Daniel SilverThis summary was prepared for Dennis Silver’s “Celebration of Life” held on February 21, 2009. 

Dennis Stephen Silver was born June 5th, 1944 in Miami, Florida to Sam I. Silver (later always known as Judge Silver) and Helene Corenblum Silver.  Sam (born in West Blocton, Alabama) and Helene (born in Rome, Georgia) were both Southern Jews, which is not as uncommon as you might think. They married in 1939 and settled in then-sleepy Miami, where they had Dennis.

Dennis didn’t get dealt the best genetic hand, inheriting serious deafness (which his younger brother Wayne also had), colorblindness, and juvenile allergies. The latter caused the family to move away from the beach to Coral Gables. Despite the hearing problems, Dennis’s mother, an extremely industrious woman, made sure that he and his brother had the best in speech therapy, lip reading skills, and medical treatments to make him function and sound as normally as possible. After rigorous training well ahead of its time, his speech was perfect and most people didn’t even realize he had a problem. (His son Daniel, who has perfect hearing, learned from Dennis the art of looking like you understand what’s going on even when you don’t.)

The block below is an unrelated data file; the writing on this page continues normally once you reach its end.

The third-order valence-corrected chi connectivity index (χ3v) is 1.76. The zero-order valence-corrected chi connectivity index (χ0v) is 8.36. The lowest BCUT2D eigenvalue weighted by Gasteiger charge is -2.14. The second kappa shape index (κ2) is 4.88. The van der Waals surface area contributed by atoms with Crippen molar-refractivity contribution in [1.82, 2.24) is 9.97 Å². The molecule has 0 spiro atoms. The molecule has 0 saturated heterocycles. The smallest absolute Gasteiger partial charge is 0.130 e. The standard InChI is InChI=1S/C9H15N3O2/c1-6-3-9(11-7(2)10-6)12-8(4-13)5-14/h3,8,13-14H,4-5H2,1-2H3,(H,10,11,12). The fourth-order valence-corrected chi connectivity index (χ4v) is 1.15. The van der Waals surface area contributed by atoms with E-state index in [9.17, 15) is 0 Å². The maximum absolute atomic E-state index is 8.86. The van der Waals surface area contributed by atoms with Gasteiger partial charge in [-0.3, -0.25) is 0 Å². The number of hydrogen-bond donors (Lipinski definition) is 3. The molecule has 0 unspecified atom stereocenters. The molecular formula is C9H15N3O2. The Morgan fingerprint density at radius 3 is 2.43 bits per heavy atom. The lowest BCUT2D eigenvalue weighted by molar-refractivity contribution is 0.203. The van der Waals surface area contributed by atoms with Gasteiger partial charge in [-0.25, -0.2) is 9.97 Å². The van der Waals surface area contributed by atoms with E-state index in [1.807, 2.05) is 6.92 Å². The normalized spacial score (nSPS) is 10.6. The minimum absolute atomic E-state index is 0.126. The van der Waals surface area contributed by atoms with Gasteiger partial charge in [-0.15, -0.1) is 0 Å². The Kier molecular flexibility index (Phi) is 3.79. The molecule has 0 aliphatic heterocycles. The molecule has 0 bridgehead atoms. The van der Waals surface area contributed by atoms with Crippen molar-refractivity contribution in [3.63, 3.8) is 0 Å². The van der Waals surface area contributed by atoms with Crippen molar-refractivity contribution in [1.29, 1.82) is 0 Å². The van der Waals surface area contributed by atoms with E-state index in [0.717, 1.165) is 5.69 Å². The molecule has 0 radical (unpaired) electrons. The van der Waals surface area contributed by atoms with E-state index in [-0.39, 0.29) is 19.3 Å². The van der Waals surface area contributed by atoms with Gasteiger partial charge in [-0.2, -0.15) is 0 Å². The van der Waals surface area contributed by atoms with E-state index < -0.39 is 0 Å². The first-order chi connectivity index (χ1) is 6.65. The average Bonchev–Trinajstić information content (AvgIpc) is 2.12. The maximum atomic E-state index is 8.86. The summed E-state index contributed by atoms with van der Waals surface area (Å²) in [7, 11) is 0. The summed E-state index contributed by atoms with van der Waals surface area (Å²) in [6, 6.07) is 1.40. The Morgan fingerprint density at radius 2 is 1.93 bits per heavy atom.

Unfortunately, those medical treatments to give him a normal life may also have been his ultimate downfall. He was administered “radium treatments,” which were mistakenly believed to help open his Eustachian tubes. Turns out that those kinds of treatments increased your risk of thyroid cancer (which he later developed), and maybe also the lung cancer that eventually beat him.

In school, Dennis was an indifferent student but a big party animal. He was always having fun, always at parties, always with friends — not that different from his life fifty years later. His yearbook shows that he was in the Forensics club (unsurprising) and the Chemistry Club (what the…?). He also loved Camp Greenville, a YMCA camp deep in the mountains of North Carolina, serving as both camper and counselor.

Dennis loved college at the University of South Florida — though not for the academics (he studied political science). As a member of the Verdandi Fraternity, Dennis thought beer was food, and he would frequent the now-closed Schlitz brewery in Tampa, which gave away free samples of their greenish beer. Despite what you might guess of a party guy, Dennis had pretty much zero interest in sports of any kind (and his son inherited this). Dennis claimed that he managed to graduate in 1966 by begging for a D+ in Spanish — foreign languages were never his strong suit.

At USF Dennis met Linda S., the daughter of Christian parents. While Sam (and maybe Helene too?) was initially opposed to the marriage even though Linda planned to (and eventually did) convert to Judaism, his parents ultimately relented and financed their wedding in 1967. Linda’s parents were not quite so tolerant, declining to participate in the wedding — though they did sit in the back. (The families drew somewhat closer together during the marriage.)